In a previous paper
"Personality trait change in adulthood." Current Directions in Psychological Science, 17, 31-35. Roberts, B. W. & Mroczek, D. (2008).
shows personality traits are highly stable in persons over 25 years old to 45 years old.
(the group of persons who could be most interested in serious online dating)
now a new paper is replicating that finding.
"Genetic and environmental influences on personality trait stability and growth during the transition to adulthood: A three wave longitudinal study. "
Journal of Personality and Social Psychology. (2010)
Hopwood, C.J., Donnellan, M.B., Blonigen, D.M., Krueger, R.F., McGue, M., Iacono, W.G., & Burt, S.A. (in press).
During the transition to adulthood individuals typically settle into adult roles in love and work. This transition also involves significant changes in personality traits that are generally in the direction of greater maturity and increased stability.
Competing hypotheses have been offered to account for these personality changes: the intrinsic maturation hypothesis suggests that change trajectories are endogenous, whereas the life-course hypothesis suggests that these changes occur because of transactions with the social environment. This study investigated the patterns and origins of personality trait changes from ages 17 to 29 using 3 waves of Multidimensional Personality Questionnaire data provided by twins.
Results suggest that
a) trait changes were more profound in the first relative to the second half of the transition to adulthood;
b) traits tend to become more stable during the second half of this transition, with all the traits yielding retest correlations between .74 and .78;
c) negative affectivity declined over time and constraint increased over time; minimal change was observed on agentic or communal aspects of positive affectivity;
d) both genetic and non-shared environmental factors accounted for personality changes.
Overall, these genetically-informed results support a life-course perspective on personality development during the transition to adulthood.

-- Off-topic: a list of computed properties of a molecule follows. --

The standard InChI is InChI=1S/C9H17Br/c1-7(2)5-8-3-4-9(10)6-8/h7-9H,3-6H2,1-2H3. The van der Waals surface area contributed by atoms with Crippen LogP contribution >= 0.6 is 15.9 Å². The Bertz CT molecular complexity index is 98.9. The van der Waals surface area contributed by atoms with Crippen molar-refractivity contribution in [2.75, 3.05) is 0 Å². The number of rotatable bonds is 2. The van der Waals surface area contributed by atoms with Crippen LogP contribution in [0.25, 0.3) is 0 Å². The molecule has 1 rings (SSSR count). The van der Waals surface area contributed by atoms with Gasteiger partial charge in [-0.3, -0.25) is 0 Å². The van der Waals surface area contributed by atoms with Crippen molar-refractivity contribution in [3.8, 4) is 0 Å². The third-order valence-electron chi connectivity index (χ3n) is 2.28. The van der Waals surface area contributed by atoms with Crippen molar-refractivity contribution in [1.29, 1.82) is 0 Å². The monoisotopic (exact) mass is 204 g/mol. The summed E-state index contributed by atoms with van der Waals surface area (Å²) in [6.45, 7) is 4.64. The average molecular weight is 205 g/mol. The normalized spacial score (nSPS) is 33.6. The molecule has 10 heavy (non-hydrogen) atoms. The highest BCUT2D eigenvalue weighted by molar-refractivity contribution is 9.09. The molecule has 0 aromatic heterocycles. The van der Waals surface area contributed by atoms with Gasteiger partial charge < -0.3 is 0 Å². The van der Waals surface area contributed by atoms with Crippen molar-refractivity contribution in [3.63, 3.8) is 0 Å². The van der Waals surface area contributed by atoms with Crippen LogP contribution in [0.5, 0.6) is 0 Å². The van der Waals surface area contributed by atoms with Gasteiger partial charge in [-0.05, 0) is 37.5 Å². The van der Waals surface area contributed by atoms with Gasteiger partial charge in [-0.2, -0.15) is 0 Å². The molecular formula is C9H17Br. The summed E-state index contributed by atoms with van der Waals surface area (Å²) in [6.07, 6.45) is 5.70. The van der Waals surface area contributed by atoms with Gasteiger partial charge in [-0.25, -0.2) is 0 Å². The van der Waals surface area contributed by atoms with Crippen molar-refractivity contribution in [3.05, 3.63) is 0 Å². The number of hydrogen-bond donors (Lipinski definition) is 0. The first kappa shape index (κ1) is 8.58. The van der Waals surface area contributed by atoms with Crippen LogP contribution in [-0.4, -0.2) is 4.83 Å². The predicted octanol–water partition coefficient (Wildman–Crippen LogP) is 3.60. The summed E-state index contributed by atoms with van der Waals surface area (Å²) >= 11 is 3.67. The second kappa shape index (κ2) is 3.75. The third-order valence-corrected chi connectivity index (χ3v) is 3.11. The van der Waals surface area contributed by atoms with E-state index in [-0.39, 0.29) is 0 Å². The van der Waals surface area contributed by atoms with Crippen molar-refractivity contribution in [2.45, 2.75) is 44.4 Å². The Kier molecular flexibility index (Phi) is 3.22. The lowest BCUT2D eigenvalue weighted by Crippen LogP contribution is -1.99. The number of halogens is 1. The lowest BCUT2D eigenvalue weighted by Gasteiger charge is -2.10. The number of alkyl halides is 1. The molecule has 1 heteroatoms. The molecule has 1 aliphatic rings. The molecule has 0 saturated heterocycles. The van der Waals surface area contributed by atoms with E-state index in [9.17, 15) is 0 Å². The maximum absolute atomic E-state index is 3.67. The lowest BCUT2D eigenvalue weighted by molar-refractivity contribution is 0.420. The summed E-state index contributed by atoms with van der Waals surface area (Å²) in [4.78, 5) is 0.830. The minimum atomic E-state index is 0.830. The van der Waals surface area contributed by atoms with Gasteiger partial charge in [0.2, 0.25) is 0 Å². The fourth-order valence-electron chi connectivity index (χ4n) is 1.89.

The transition to adulthood between the ages of 18 and 30 involves significant psychological development with regard to intimacy, identity, work, and parenthood. These changes are also accompanied by both stability and change in personality traits. However, debates exist regarding whether exogenous or endogenous factors are more responsible for personality development during this period of the lifespan. Accordingly, the goal of this study was to evaluate genetic and environmental influences on personality stability and change during the transition to adulthood using three waves of personality trait data. Specifically, we examined the etiological influences on stability and change in the higher order personality traits of the Multidimensional Personality Questionnaire (MPQ; Tellegen & Waller, 2008) using a sample of twins assessed in late adolescence (approximately age 17), emerging adulthood (approximately age 24), and young adulthood (approximately age 29).
Participants were same-sex male and female monozygotic (MZ) and dizygotic (DZ) twins from the Minnesota Twin Family Study (MTFS), which is a population-based sample of reared-together twins (Iacono & McGue, 2002).
This study used MPQ data from a cohort born between 1972 and 1979 who were identified in Minnesota public birth records and recruited to participate at approximately 17 years of age (range = 16-18 years).
At baseline there were 626 complete pairs of twins (Women nMZ = 223, nDZ = 114; Men nMZ = 188, nDZ = 101).
Twins were reassessed at the average ages of 24 and 29.
If you are an executive in the Online Dating Industry, be aware of these findings. The Online Dating Industry for serious daters can not ignore Scientific Research any more.
[I had also suggested consider to synchronize with menstrual cycle of women not taking contraceptive pill and biorhythms for women, and biorhythms in men when Researchers assess personality, in test & retest.
"Human oestrus" Gangestad & Thornhill (2008)
"Does the contraceptive pill alter mate choice in humans?" Alvergne & Lummaa (2009)
show only short-term but not long-term partner preferences tend to vary with the menstrual cycle.]